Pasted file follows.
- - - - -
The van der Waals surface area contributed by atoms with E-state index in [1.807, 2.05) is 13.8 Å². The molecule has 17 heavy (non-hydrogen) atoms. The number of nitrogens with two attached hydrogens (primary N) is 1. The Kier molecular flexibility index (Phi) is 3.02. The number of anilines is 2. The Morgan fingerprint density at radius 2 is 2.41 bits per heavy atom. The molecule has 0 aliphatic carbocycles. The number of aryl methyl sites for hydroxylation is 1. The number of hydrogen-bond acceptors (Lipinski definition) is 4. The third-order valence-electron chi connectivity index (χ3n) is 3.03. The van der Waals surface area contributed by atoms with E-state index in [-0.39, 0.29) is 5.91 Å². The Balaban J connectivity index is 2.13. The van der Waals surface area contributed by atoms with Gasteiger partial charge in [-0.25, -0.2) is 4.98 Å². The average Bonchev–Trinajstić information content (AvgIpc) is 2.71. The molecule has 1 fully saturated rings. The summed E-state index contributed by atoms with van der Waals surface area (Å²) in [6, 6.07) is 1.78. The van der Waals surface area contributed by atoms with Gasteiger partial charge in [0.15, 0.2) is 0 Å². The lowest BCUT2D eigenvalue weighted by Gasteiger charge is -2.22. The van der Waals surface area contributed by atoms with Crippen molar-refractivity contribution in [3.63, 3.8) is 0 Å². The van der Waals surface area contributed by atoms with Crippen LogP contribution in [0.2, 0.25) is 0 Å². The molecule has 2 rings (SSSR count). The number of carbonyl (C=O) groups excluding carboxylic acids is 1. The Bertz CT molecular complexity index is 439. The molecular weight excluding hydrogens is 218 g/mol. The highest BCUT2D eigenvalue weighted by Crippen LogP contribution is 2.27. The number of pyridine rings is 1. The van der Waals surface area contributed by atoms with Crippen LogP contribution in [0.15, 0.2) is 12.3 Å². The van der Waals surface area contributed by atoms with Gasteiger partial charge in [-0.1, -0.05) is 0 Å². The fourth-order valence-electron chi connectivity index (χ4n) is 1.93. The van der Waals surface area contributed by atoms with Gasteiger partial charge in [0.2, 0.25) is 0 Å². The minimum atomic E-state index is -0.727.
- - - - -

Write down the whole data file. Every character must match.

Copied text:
The van der Waals surface area contributed by atoms with E-state index in [1.807, 2.05) is 13.8 Å². The molecule has 17 heavy (non-hydrogen) atoms. The number of nitrogens with two attached hydrogens (primary N) is 1. The Kier molecular flexibility index (Phi) is 3.02. The number of anilines is 2. The Morgan fingerprint density at radius 2 is 2.41 bits per heavy atom. The molecule has 0 aliphatic carbocycles. The number of aryl methyl sites for hydroxylation is 1. The number of hydrogen-bond acceptors (Lipinski definition) is 4. The third-order valence-electron chi connectivity index (χ3n) is 3.03. The van der Waals surface area contributed by atoms with E-state index in [-0.39, 0.29) is 5.91 Å². The Balaban J connectivity index is 2.13. The van der Waals surface area contributed by atoms with Gasteiger partial charge in [-0.25, -0.2) is 4.98 Å². The average Bonchev–Trinajstić information content (AvgIpc) is 2.71. The molecule has 1 fully saturated rings. The summed E-state index contributed by atoms with van der Waals surface area (Å²) in [6, 6.07) is 1.78. The van der Waals surface area contributed by atoms with Gasteiger partial charge in [0.15, 0.2) is 0 Å². The lowest BCUT2D eigenvalue weighted by Gasteiger charge is -2.22. The van der Waals surface area contributed by atoms with Crippen molar-refractivity contribution in [3.63, 3.8) is 0 Å². The van der Waals surface area contributed by atoms with Crippen LogP contribution in [0.2, 0.25) is 0 Å². The molecule has 2 rings (SSSR count). The number of carbonyl (C=O) groups excluding carboxylic acids is 1. The Bertz CT molecular complexity index is 439. The molecular weight excluding hydrogens is 218 g/mol. The highest BCUT2D eigenvalue weighted by Crippen LogP contribution is 2.27. The number of pyridine rings is 1. The van der Waals surface area contributed by atoms with Crippen LogP contribution in [0.15, 0.2) is 12.3 Å². The van der Waals surface area contributed by atoms with Gasteiger partial charge in [-0.1, -0.05) is 0 Å². The fourth-order valence-electron chi connectivity index (χ4n) is 1.93. The van der Waals surface area contributed by atoms with Gasteiger partial charge in [0.2, 0.25) is 0 Å². The minimum atomic E-state index is -0.727.